This invention relates to a method and an inspection catheter for easy and safe fixation of pervenous electrodes at the optimum position within the right atrium for treatment of arrhythmia through the electrical stimulation of the affected heart.

The pacemakers of the kind which require that electrodes for delivering rhythmical electrical stimuli be fixed within the atrium include the P-synchronized pacemaker, the bifocal demand pacemaker, the fixed-rate pacemaker, the demand pacemaker and the radio-frequency induced atrial pacemaker.

The electrodes for delivering electrical stimulating pulses from pacemakers to the atrium are broadly grouped by the method of fixation thereof into two types: Myocardial electrodes which are fixed as by thoracotomy and allowed to generate electrical stimuli epicardially and pervenous electrodes which are fixed after insertion through the incised subclavian vein and allowed to generate electrical stimuli endocardially. The myocardial electrodes are highly susceptible to surgical incursions and, therefore, are not suitable for use on senile patients and poor risk patients unable to endure surgery. The present invention relates to a method for the endocardial stimulation by use of a pervenous electrode.

The methods which have heretofore been developed for the fixation of pacemaker pervenous electrodes in the right atrium include those involving insertion of a J-shaped lead or anchored electrodes in the right atrial appendages and those involving insertion of a pair of pacemaker pervenous electrodes in the coronary sinuses, for example. In all these conventional methods, since the electrodes are not sutured to the endocardium, there is a possibility of the electrodes being detached from the positions of the endocardium where they were initially fixed, with the result that the pacemakers will fail to provide required pacing and sensing actions.

The inventor, therefore, performed clinical trials in search of a way of improving the conventional methods described above. On the basis of the outcomes of the clinical trials, the inventor perfected a method for safe fixation of the pervenous electrodes at the optimum position within the right atrium to provide required atrial pacing in a given case. At the 30th general meeting of the Japanese Association for Thoracic Surgery held on Sept. 25, 1977, the inventor published this method. He further published this method in medical journals, specifically in the February, 1978 and August, 1978 issues of the "Japanese Journal of Thoracic Surgery" and in the "Journal of the Japanese Association for Thoracic Surgery", Vol. 26, No. 8.

The gist of the publication is as follows:

The subclavian fossa of a given patient is subjected to skin incision to expose the right cepharic vein and a catheter with a pair of inspection electrodes for potential detection is inserted through the vein into the right atrium. The right atrium is explored with the inserted catheter to determine the optimum position of a permanent pervenous pacemaker electrode through measurement of the stimulating thresholds and endocardial potentials in the anterior and lateral walls inside the right atrium. When the optimum position for fixing the pacemaker electrode is found, the catheter for potential detection is extracted. Then in the same manner, a guide catheter consisting of an outer tube and guidewire slidably built in the outer tube is inserted into the right atrium. The rear end of the guidewire is pushed into the outer tube to form at the predetermined optimum position a loop of the guidewire at the leading end of the outer tube under fluoroscopic observation. Thereafter, a double lumen needle is pierced through the chest wall in the direction of the formed loop of the guidewire inside the right atrium under fluoroscopic observation. After a doubly folded fine steel wire is inserted into the right atrium through the double lumen needle, the guidewire is drawn back through the outer tube to contract the loop of the guidewire thereby to catch firm hold of the inserted end of the steel wire and then, the guide catheter is extracted together with the steel wire. The guide catheter thus extracted is released from the steel wire and instead, the pervenous pacemaker electrode is connected to the steel wire by means of a sutural thread. The steel wire is next caused to introduce the pacemaker electrode into the interior of the right atrium by pulling outwardly the rear ends of the steel wire remaining the outer side of the lumen needle so as to pull the sutural thread out of the lumen needle. When the pacemaker electrode reaches the predetermined optimum position, the double lumen needle is removed from the chest wall and the sutural thread is sutured on the subcutaneous tissue for thereby fixing the pacemaker electrode in the endocardium of the atrium. Even this method unfortunately requires more time and labor and higher surgical skill.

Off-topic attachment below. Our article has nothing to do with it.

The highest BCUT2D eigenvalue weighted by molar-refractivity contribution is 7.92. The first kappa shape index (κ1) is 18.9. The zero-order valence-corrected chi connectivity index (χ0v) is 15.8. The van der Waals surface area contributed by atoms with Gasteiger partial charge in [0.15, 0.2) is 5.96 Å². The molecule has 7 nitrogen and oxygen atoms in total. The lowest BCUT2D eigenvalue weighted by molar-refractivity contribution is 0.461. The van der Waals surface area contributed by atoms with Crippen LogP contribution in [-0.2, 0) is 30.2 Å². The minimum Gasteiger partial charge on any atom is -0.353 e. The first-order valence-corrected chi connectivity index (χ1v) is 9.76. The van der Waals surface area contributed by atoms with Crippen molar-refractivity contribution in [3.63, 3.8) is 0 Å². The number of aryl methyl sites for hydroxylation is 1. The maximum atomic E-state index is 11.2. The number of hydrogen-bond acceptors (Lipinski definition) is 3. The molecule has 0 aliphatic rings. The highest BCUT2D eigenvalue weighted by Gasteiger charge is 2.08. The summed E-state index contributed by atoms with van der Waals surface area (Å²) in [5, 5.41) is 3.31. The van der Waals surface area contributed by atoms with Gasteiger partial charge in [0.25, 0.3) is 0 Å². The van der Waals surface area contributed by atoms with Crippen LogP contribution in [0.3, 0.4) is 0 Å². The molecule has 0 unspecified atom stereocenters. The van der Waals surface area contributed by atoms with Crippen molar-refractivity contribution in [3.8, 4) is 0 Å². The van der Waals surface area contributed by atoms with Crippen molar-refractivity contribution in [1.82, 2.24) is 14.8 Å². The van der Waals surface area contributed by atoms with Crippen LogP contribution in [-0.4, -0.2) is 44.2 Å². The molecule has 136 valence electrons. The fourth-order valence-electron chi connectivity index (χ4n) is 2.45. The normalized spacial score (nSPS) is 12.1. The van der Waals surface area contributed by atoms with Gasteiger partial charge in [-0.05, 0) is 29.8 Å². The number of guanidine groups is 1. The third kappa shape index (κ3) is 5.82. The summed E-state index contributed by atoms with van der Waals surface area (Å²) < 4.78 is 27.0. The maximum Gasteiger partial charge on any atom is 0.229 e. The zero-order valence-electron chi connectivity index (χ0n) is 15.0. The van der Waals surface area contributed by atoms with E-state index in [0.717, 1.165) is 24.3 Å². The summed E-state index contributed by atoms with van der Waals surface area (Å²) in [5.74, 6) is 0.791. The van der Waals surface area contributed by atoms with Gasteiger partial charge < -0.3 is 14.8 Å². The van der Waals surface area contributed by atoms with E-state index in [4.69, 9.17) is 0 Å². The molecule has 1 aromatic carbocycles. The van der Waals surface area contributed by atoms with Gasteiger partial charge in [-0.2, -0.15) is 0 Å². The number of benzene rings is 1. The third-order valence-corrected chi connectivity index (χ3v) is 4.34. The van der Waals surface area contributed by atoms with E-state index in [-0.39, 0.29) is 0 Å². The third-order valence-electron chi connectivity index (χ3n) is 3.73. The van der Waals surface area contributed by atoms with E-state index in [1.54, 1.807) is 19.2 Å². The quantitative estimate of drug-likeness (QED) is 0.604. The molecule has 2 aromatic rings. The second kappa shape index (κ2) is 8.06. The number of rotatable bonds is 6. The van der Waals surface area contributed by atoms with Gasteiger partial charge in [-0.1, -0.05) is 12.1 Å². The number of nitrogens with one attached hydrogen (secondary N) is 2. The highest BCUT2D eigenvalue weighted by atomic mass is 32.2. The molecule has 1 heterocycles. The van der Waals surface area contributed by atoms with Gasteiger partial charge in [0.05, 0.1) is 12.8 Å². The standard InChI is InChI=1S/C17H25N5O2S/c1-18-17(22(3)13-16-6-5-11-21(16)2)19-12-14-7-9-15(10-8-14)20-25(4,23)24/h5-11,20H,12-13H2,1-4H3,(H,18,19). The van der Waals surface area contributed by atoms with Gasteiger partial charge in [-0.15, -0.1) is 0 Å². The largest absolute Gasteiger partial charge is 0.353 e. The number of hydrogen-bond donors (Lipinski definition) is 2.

An object of the present invention, therefore, is to provide a method and an inspection catheter for ready fixation of the pervenous pacemaker electrode at the optimum position within the atrium, with ample saving in the time and labor required for the fixation of the pacemaker electrode in the endocardium in the atrial pacing.

SUMMARY OF THE INVENTION